The normative implication in Marxian economics is that "exploitation of labour-power" is a bad thing. I'm hoping to understand quantitatively who are the winners and losers.



My reasoning:

  1. If there were no corporate profits, there would be 0 return on stocks.
  2. If my savings in stock exceed 4.1 years of my wages, I earn more from stocks than the corporate profits I generate.
    1. can be seen as: I am gaining more from others' labor than others are gaining from my labor
  3. If labor share was 100%, 2-3 would not be possible due to 1, so I would be worse off.

What are the mistakes in my definitions & reasoning, if any?

Follow-up question: My argument 1. applies specifically to 100% labor share. If labor share was 99% it wouldn't apply. Is there any known general relationship between labor share and stock market returns? Some leads:

  • "Despite its importance, there is no systematic empirical evidence on the effect of monetary policy shocks on the share of output allocated to wages. Using data for five developed economies, this column finds that standard models generate the ‘wrong sign’ for the effect when compared to the empirical results, and that the labour share temporarily increases following a positive shock to the interest rate. Using the standard models to analyse the distributional effects of monetary shocks could be misleading." - Cantore, Ferroni, León-Ledesma (2019). The missing link: Monetary policy and the labour share. VoxEU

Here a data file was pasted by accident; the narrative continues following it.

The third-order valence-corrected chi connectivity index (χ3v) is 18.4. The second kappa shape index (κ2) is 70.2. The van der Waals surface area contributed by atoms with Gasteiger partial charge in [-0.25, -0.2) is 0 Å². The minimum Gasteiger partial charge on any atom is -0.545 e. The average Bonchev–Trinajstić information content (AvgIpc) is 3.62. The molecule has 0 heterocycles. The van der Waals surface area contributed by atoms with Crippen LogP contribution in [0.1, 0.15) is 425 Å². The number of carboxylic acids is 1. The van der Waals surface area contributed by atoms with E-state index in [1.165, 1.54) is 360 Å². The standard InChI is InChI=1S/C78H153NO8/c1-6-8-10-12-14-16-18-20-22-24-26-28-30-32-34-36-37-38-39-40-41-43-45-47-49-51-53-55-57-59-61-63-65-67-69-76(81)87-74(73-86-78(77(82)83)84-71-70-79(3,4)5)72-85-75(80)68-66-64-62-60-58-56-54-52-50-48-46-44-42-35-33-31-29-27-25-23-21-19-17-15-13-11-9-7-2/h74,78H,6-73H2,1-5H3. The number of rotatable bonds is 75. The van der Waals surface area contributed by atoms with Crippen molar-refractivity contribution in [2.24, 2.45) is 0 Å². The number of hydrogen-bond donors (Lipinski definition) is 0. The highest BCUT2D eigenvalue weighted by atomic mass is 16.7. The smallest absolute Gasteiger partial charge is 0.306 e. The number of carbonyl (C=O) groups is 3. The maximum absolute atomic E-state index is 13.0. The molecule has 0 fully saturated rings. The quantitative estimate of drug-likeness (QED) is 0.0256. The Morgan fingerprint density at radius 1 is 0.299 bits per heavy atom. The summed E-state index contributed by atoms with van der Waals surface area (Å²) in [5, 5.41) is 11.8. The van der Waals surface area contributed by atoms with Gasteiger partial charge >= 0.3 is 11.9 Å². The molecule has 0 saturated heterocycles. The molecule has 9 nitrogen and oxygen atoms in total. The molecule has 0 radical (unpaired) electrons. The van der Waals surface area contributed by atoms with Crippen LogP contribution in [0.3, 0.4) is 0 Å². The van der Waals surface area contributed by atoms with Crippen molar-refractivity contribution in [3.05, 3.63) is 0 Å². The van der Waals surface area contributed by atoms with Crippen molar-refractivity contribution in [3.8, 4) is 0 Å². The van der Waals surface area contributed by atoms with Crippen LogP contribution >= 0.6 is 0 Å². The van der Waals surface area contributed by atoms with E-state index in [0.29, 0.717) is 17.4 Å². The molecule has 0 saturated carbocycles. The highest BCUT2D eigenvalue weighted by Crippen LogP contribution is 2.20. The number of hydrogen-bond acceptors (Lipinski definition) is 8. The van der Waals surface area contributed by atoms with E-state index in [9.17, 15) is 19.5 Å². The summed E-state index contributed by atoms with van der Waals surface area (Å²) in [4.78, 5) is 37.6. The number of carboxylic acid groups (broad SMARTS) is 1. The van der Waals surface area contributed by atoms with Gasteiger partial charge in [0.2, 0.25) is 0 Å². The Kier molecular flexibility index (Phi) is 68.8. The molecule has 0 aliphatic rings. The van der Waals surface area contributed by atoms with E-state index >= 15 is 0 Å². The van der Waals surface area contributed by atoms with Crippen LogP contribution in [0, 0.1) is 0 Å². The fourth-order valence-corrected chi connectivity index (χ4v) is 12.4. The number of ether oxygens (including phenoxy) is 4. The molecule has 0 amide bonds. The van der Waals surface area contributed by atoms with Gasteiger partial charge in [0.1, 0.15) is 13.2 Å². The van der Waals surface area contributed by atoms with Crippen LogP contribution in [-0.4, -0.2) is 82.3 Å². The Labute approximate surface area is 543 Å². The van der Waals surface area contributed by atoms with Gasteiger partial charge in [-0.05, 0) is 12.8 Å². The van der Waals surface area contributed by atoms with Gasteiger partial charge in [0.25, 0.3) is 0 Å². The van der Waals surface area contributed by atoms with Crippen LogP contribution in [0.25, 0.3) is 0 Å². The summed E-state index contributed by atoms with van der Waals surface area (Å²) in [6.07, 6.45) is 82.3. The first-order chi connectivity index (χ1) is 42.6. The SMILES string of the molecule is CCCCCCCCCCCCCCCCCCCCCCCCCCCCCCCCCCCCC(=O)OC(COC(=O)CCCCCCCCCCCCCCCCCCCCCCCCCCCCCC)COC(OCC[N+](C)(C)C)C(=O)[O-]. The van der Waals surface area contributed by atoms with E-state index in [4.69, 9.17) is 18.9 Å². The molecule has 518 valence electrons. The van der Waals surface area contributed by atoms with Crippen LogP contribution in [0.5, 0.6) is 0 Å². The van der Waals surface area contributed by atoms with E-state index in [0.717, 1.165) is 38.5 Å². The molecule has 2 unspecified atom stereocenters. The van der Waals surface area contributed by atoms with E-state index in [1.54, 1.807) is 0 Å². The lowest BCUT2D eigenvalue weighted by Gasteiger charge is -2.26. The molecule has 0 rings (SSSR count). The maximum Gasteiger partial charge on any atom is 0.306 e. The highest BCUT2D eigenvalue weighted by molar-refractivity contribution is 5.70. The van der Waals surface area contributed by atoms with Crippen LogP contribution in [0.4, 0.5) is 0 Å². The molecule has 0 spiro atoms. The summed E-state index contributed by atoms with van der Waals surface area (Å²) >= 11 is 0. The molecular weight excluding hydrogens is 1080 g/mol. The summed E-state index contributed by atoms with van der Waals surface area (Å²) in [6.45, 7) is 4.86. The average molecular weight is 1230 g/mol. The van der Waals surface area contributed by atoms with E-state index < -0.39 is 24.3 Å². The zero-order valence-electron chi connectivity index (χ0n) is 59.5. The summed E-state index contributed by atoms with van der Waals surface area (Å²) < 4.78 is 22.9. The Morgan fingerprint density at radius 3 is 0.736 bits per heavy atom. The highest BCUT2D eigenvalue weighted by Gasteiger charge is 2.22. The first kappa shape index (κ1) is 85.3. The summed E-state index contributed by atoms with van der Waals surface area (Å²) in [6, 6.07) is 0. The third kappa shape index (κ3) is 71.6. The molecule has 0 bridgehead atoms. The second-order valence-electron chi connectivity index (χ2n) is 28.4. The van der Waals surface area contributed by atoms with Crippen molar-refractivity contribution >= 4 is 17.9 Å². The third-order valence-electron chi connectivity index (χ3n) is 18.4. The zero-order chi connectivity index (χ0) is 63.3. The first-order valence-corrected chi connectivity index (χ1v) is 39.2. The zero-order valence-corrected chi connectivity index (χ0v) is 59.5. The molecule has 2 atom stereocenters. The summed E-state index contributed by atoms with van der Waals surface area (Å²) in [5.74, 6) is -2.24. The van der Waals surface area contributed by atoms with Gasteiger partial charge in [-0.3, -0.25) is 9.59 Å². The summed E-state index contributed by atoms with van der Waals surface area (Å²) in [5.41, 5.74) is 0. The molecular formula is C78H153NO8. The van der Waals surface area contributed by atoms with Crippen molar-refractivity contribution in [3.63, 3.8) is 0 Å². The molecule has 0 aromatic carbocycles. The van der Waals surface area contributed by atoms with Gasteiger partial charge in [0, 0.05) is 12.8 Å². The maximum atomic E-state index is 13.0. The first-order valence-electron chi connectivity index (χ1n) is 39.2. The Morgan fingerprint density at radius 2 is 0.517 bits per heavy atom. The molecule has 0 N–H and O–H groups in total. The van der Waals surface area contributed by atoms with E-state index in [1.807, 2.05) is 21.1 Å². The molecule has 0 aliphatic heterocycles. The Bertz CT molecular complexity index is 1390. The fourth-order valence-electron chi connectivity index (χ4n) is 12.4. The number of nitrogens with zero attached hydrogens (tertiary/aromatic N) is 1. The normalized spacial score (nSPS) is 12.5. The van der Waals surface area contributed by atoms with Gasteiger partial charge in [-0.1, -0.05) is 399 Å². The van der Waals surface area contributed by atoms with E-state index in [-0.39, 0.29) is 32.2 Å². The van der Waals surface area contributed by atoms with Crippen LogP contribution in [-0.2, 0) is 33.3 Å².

• Zombie companies have a lot of debt, and neither have a large labor share nor shareholder profit


  • 2
    $\begingroup$ A capitalist is an owner of capital, not just a beneficiary of capitalism. Like a concubine of a capitalist benefits from capitalism, but she isn't a capitalist herself. $\endgroup$ Commented Jun 22, 2022 at 12:35
  • $\begingroup$ @user161005 clarified some assumptions $\endgroup$
    – llllvvuu
    Commented Jun 24, 2022 at 8:21
  • $\begingroup$ @Giskard clarified some assumptions $\endgroup$
    – llllvvuu
    Commented Jun 24, 2022 at 8:21
  • $\begingroup$ I don't understand what the actual question is here. $\endgroup$ Commented Jun 24, 2022 at 10:52

1 Answer 1